6 Lessons In Brand Strategy, From The Brains Behind Gaming’s Best Brand

Brett Lovelady, the man behind Astro Gaming, talks about creating a performance brand in a brutal space where branding was non-existent.

6 Lessons In Brand Strategy, From The Brains Behind Gaming’s Best Brand

Brett Lovelady started Astro Studios in 1994 with the objective to bring more of a consumer product perspective to technology. But after stints at Frog and Lunar, Lovelady wanted to make “anything that wasn’t technology”–toys, soft goods, sporting goods. They began royalty relationships, translating the value of design into real equity.


Their breakthrough came when they designed Nike’s Triax 250 sportswatches, earning $300 million over five years. The studio got involved with Nike’s concept team, designing the company’s first line of golf clubs and eye wear, then began applying those skills to video games with a redesign of Alienware and the Xbox 360, which remains one of their most visible products.

In 2006, Lovelady spun off Astro Gaming to make actual products. In short order, it has become the Rolls Royce of professional gaming gear. The A40 Headphones, which also make up the A40 wireless system, is where professional-grade gaming meets professional-grade design applied to the marketplace—with headphones that mix voice and game sounds in 7.1 surround simulation and connected with a MixAmp digital decoder. “I was tired of doing this for someone else and making them tons of money,” Lovelady tells Co.Design. “I was going to walk the walk.” One of the biggest lessons, however, was personal. “When you’re a designer, you work with the client, get it as close as you can, and then say good luck,” he says. “When you own the company, you have to stay with those products, you make improvements, get customer feedback, and have a dialogue with the industry. That affects the next product you design. You wake up every day totally focused on keeping the customer happy as opposed to keeping your client happy.” Here, he tells us six other lessons.

1) Apply business models from other disciplines

“As a design studio, we were fortunate to sit in the front row of a lot of things,” Lovelady says. He launched Astro Gaming in 2006, the same year the Xbox 360 and Xbox Live were released. And although the Wii, Kinect, and Rock Band hadn’t even come out yet, you could still see how important interaction and communication was becoming. “You could connect the dots,” he says. “We wanted to be like what Nike was to basketball or Burton to snowboarding. Astro would be that for video gaming.”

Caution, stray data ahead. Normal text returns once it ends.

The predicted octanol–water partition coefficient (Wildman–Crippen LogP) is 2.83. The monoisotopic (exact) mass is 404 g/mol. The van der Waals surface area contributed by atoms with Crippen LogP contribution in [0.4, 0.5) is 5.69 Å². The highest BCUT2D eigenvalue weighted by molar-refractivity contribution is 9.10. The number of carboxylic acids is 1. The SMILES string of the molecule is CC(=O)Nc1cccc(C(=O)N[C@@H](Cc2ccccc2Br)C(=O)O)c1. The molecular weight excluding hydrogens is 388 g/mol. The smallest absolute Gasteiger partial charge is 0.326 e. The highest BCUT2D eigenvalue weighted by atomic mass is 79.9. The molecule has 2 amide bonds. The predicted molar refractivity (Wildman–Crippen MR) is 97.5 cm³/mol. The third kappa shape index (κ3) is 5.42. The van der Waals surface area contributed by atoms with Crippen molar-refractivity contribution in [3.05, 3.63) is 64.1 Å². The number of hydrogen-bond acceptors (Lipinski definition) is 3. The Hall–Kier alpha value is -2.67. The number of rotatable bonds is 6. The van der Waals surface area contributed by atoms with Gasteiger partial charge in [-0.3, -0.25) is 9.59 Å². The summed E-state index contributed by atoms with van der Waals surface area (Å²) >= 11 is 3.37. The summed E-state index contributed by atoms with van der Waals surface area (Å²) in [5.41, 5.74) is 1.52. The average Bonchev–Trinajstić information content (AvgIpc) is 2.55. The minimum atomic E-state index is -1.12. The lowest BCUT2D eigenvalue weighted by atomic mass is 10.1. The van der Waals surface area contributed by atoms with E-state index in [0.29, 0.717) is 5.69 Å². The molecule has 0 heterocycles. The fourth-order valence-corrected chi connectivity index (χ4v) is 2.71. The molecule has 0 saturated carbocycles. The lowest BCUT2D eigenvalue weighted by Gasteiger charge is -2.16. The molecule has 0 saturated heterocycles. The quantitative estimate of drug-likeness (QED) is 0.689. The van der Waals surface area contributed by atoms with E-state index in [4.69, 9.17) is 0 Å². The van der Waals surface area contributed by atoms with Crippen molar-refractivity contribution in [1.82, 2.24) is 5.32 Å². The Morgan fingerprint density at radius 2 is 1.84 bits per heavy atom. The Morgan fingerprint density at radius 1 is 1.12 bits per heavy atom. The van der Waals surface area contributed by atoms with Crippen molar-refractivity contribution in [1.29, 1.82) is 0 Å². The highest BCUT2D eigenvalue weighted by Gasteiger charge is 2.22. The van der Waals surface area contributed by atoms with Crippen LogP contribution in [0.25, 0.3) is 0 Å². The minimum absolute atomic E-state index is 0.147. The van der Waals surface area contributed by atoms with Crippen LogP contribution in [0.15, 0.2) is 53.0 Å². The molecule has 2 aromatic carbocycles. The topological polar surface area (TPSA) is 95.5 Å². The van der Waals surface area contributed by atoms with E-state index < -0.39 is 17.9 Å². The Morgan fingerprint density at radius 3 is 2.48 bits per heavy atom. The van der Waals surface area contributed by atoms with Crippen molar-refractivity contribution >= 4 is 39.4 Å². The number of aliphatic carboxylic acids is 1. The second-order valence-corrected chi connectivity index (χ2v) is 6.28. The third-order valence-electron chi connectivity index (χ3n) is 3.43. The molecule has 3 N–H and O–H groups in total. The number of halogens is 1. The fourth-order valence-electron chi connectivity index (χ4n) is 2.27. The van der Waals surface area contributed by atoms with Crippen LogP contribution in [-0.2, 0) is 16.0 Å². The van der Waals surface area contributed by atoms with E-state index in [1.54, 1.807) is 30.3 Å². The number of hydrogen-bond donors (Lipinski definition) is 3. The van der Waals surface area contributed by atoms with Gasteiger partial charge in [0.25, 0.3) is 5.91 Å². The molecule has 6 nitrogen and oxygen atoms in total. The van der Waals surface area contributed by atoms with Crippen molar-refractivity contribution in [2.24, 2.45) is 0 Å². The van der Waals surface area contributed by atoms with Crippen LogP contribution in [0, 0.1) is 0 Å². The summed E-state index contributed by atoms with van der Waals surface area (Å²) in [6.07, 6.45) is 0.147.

2) Find a design language to build around

Astro had credibility from their work in the action sports arena, but gaming is much more of a team sport–a sports model that brands hadn’t really applied. “If you go to a Major League Gaming event [the professional circuit for videogames],” Lovelady says, “it’s a cross section of every type of person–it’s kids, young adults, and a lot of women now too.” By targeting the premium accessories market, Astro Gaming gave people of all stripes a brand identity that they could authentically relate to and rally around. And across all the products, from the MixAmp to the headphones to the backpacks, the design vocabulary is familiar, and consistent across all models and products. If you look at the backpack above, for example, you can see curves and proportions that are echoed in the headphones as well.

3) Design for the edge cases

When the Astro designers realized that professional gamers wore headsets for hours to days at a time, they made them extra comfortable. And since today’s games are developed in high-fidelity, like movies, the headsets solve a real problem by helping gamers hear what the developers wanted them to hear, including audio cues that help you win the games. And like all sports, Lovelady says, “We started with the pros because the best athletes get the best product and if they win, you get that halo effect.”

4) Design around use–not around the technology

“When we were with the pros,” Lovelady recalls, “they would have one set of headphones around their necks so they could talk to each other and another for game sounds, because TV muddies out the game sound. So we solved a problem.” Astro also built customization into the product from beginning to end, putting pivot points to alleviate discomfort, and adding printing options so that teams could add their logos and own identities to the product for competitions.


5) Edit the products, curate the brand

“Even if you’re making products on your own, you have to learn to make the changes necessary to self-edit to make products accessible,” Lovelady says. In fact, Astro’s first attempt packed in too much technology and they ended up being too complex and expensive. They had to decide which materials were not too cheap but also not too expensive. “We were not heavily editing ourselves at first,” Lovelady says. “We were like, ‘This is the optimum solution, let’s go get this made.’ But we had to go back and make it all work and not be $1,000.” They ended up going with a single driver, and eliminated some experimental tougher materials because they were so much more expensive than ABS or polypropylene.

6) Find the new business model in the price gap

As accessories go, Astro’s system is expensive. But it was a conscious decision, Lovelady says. The average price for headsets when they started was $35. Astro’s system was $250, nearly as much as the system itself. But most of the accessories were toy models and were very low-end. The gaming community consists largely of gear-focused and tech-minded players who want the best experience possible. “We had to break the model out of what people expected out of video gaming accessories.”

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